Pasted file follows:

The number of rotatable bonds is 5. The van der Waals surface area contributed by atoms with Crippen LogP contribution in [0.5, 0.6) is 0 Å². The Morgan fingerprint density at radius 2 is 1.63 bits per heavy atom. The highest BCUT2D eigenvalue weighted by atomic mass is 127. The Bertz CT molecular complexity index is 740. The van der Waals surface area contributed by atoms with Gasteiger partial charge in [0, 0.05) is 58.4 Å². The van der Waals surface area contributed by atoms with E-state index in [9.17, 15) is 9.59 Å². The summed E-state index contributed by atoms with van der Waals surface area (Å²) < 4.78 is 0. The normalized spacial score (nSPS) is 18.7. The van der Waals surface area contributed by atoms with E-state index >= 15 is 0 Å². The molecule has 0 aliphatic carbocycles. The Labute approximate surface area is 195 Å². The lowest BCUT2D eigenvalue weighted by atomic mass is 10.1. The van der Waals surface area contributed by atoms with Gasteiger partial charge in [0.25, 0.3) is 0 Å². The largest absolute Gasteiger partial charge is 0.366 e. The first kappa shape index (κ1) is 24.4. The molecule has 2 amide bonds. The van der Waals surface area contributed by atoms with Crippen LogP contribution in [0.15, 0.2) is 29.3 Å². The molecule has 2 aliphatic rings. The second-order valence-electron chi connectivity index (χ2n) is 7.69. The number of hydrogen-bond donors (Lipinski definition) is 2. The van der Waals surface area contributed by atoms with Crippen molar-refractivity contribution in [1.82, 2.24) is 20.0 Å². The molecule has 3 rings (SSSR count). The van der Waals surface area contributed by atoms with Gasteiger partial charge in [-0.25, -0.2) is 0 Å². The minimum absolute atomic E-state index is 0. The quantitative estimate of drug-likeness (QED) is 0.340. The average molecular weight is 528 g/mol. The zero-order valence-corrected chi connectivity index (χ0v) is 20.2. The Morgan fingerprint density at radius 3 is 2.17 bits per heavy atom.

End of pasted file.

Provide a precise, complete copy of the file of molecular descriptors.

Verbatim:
The number of rotatable bonds is 5. The van der Waals surface area contributed by atoms with Crippen LogP contribution in [0.5, 0.6) is 0 Å². The Morgan fingerprint density at radius 2 is 1.63 bits per heavy atom. The highest BCUT2D eigenvalue weighted by atomic mass is 127. The Bertz CT molecular complexity index is 740. The van der Waals surface area contributed by atoms with Gasteiger partial charge in [0, 0.05) is 58.4 Å². The van der Waals surface area contributed by atoms with E-state index in [9.17, 15) is 9.59 Å². The summed E-state index contributed by atoms with van der Waals surface area (Å²) < 4.78 is 0. The normalized spacial score (nSPS) is 18.7. The van der Waals surface area contributed by atoms with E-state index >= 15 is 0 Å². The molecule has 0 aliphatic carbocycles. The Labute approximate surface area is 195 Å². The lowest BCUT2D eigenvalue weighted by atomic mass is 10.1. The van der Waals surface area contributed by atoms with Gasteiger partial charge in [0.25, 0.3) is 0 Å². The largest absolute Gasteiger partial charge is 0.366 e. The first kappa shape index (κ1) is 24.4. The molecule has 2 amide bonds. The van der Waals surface area contributed by atoms with Crippen LogP contribution in [0.15, 0.2) is 29.3 Å². The molecule has 2 aliphatic rings. The second-order valence-electron chi connectivity index (χ2n) is 7.69. The number of hydrogen-bond donors (Lipinski definition) is 2. The van der Waals surface area contributed by atoms with Crippen molar-refractivity contribution in [1.82, 2.24) is 20.0 Å². The molecule has 3 rings (SSSR count). The van der Waals surface area contributed by atoms with Gasteiger partial charge in [-0.25, -0.2) is 0 Å². The minimum absolute atomic E-state index is 0. The quantitative estimate of drug-likeness (QED) is 0.340. The average molecular weight is 528 g/mol. The zero-order valence-corrected chi connectivity index (χ0v) is 20.2. The Morgan fingerprint density at radius 3 is 2.17 bits per heavy atom.